but before any funds may be used for state water plan projects, Texas voters must first consider the proposed amendment to the state’s constitution creating the SWIFT. That amendment will be up for election on Nov. 5. Depending on the outcome of the election, we could be looking at a new landscape for water use in Texas. Smart development of energy resources will identify, consider and minimize potential impacts to water resources, while oil and natural gas, especially that found in shale formations, is an abundant U.S. energy resource that will be vital to meeting future energy demand. Balancing our water use and our energy use is vital to our future, and the oil and gas industry is leading the way through research and development to minimize its water needs.

pump jack in man’s hand image Vadim Georgiev/shutterstock.com

Balancing our water use and our energy use is vital to our future.


Design, Build &Renovations

7902 Calle Rialto, Suite 200 San Antonio Texas 78257 www.ckccustomhomes.com 210.408.7613 info@ckccustomhomes.com shale oil & gas business magazine

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environment and safety harm, and in the process, created a more productive and qualified worker. The Eagle Ford boom has created a unique problem: There is an influx of highpaying jobs, there aren’t enough qualified workers and there isn’t enough time to have them properly trained. They are told to wear hard hats and safety glasses. Organizations have put together training programs to fit the needs of most any work that will be done; these programs elaborate on the OSHA mandated standards. Success can be built by building a solid safety culture, not just a program. Several steps to changing the culture are to be vested in your employees. Set expec-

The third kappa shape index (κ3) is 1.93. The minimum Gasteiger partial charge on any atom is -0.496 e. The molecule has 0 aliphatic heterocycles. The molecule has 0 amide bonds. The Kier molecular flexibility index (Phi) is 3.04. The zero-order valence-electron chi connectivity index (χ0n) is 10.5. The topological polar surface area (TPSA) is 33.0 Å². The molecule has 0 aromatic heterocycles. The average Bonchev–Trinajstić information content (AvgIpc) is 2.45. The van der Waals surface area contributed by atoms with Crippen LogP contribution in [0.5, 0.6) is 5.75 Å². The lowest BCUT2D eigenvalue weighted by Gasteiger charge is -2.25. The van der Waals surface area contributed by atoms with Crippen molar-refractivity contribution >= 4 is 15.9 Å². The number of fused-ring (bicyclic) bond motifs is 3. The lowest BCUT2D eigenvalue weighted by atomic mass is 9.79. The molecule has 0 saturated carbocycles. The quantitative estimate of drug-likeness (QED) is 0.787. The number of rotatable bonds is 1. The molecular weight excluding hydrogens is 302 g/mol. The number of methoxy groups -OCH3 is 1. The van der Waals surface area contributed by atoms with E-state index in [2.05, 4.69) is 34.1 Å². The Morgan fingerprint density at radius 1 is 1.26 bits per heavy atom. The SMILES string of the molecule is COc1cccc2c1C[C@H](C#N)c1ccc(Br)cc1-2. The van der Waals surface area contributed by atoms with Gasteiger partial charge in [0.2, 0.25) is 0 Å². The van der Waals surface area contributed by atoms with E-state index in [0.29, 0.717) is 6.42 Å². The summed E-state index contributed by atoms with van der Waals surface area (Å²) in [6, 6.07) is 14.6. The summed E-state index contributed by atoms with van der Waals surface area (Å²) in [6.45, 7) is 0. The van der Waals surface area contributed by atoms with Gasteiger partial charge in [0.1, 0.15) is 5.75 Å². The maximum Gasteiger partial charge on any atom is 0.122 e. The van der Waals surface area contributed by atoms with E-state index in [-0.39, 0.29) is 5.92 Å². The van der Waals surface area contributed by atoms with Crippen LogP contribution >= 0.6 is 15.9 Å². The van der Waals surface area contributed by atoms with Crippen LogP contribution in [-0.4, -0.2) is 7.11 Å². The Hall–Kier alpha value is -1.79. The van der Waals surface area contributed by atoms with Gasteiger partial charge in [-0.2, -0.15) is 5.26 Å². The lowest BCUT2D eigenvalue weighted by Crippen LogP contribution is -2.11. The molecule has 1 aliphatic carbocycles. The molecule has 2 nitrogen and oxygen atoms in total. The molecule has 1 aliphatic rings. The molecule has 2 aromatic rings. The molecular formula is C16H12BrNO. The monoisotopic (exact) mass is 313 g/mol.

A Unique Problem Workplace safety in the Eagle Ford Shale: It’s not just hard hats and safety glasses. By: jason alvarez

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hat comes to mind when you hear “safety”? Most people think the idea of safety is wearing hard hats and safety glasses. There is much more to safety than that. OSHA has entire manuals dedicated to safety. Many careers have been dedicated to it. Companies’ successes and failures have been built on it. If it were just hard hats and safety glasses, why would there be all the fuss? Issues with the safety of employees are always just a symptom of company inefficiencies. Before the year 1970, 400,000 Americans were killed by work-related accidents and diseases. Fifty million more suffered work-related disabling injuries. New Jersey Sen. Harrison A. Williams Jr. petitioned Congress to pass a law that would protect workers. Rep. William A. Steiger worked on getting workplace safety and health legislation passed. On Dec. 29, 1970, President Richard Nixon signed the Occupational Safety and Health Act, now known as OSHA. Once OSHA was in place, its first big task was to protect workers from asbestos exposure. OSHA called for “voluntary compliance” and only sent inspectors to the most dangerous industries. As OSHA strengthened its efforts, industries started putting measures in place to protect workers from